There are other ways to approach this idea as well. Daniel Soares suggested creating an inner table within an outer table. The inner table would take care of the formatting for your field elements and the outer table, which would be a single cell, would contain a background image. This background image would be the entire Fieldset border. You could make some fancy effects with this one.



If I did a poor job explaining this or if you'd just like to explore it in more detail, I've put a Notes client database out there for you to download. There is a single form in the db that shows examples of each of these techniques and you can deconstruct them to see how they are put together.

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Sunday, October 21, 2007

Quick Tip: Start Thinking About Accessibility

One aspect of usability that I haven't spent a lot of time exploring here is accessibility. Depending on your company or industry, this is a subject that may or may not mean a lot to you. A simple definition of accessibility is that it is concerned with making all of the functions of your application readily available to as many people as possible, regardless of ability. This may take the form of a well-designed webpage that behaves properly when accessed by a screen reader device for a visually handicapped user or making sure that if you design a drag & drop feature that there is an equivalent way to carry out the action for a user that is unable to use a mouse. Certainly making your applications completely accessible can add an entirely new dimension of complexity to the design process, but you can start by taking small steps when you are working in your prototype phase (you *are* using LFPs, right?). When you are working on an initial design for an application, take some time to consider any challenges various user types might encounter when working with your application. Then, try to figure out ways to mitigate these challenges while still providing a compelling experience for the majority of your users.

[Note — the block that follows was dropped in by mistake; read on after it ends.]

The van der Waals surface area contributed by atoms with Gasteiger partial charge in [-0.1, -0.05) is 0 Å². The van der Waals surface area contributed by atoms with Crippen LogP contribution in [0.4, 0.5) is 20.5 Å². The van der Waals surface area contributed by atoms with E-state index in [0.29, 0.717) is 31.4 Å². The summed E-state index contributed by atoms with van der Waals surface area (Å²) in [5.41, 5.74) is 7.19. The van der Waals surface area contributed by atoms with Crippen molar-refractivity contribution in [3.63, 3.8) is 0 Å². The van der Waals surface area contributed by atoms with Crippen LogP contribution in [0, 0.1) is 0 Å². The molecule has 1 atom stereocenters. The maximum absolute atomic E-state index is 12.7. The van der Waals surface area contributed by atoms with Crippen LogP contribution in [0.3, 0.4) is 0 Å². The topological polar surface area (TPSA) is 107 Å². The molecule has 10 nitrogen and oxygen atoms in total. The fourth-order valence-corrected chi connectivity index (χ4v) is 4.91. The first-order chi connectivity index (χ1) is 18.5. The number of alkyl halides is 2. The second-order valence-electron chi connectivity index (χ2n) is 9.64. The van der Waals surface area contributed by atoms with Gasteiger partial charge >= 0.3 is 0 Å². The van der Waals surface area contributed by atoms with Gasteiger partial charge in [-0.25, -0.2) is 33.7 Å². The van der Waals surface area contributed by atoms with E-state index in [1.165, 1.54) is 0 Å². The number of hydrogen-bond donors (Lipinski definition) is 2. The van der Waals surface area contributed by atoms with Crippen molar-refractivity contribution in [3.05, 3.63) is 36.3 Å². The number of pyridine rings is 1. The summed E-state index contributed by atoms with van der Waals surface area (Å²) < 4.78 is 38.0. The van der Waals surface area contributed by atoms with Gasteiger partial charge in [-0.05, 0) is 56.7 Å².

Let's take a very common example from Lotus Notes applications. Almost everyone can find at least one app in their environment that has views that utilize colored icons to denote some kind of status. Maybe it is a project tracking program and the adherence to the project schedule is represented by a red, green or yellow icon. Pretty standard, right, and easy to understand? Yep, most certainly...unless you are color blind. In this case, those icons might all look the same and without some other type of indicator, that user cannot determine which projects are in trouble and which are doing well.


How might we rectify this situation for our color blind user while maintaining our simple paradigm of using icons to denote status (which allows us to effectively use our screen real estate to show other important info)? One idea would be a slight redesign to use different shape icons in addition to different colors. Thus, our initial design becomes:


With this very simple tweak, we can still make effective use of icons to relay document information, still use color (which in this case is a powerful metaphor) and enhance the accessibility of our application for our visually challenged friend. Not a bad day's work for a small investment in time.

Accessibility is, as you would expect, a very broad topic and I've just scratched the surface with a simple example. What I hope to accomplish with this post is to get you thinking about the topic so it can be in the back of your mind the next time your start working on a design. Anytime you can overcome these small hurdles, your application is on its way to better usability. Good for you!

The screenshot here was respectfully taken from Automation Centre's excellent Tracker suite. Check 'em out.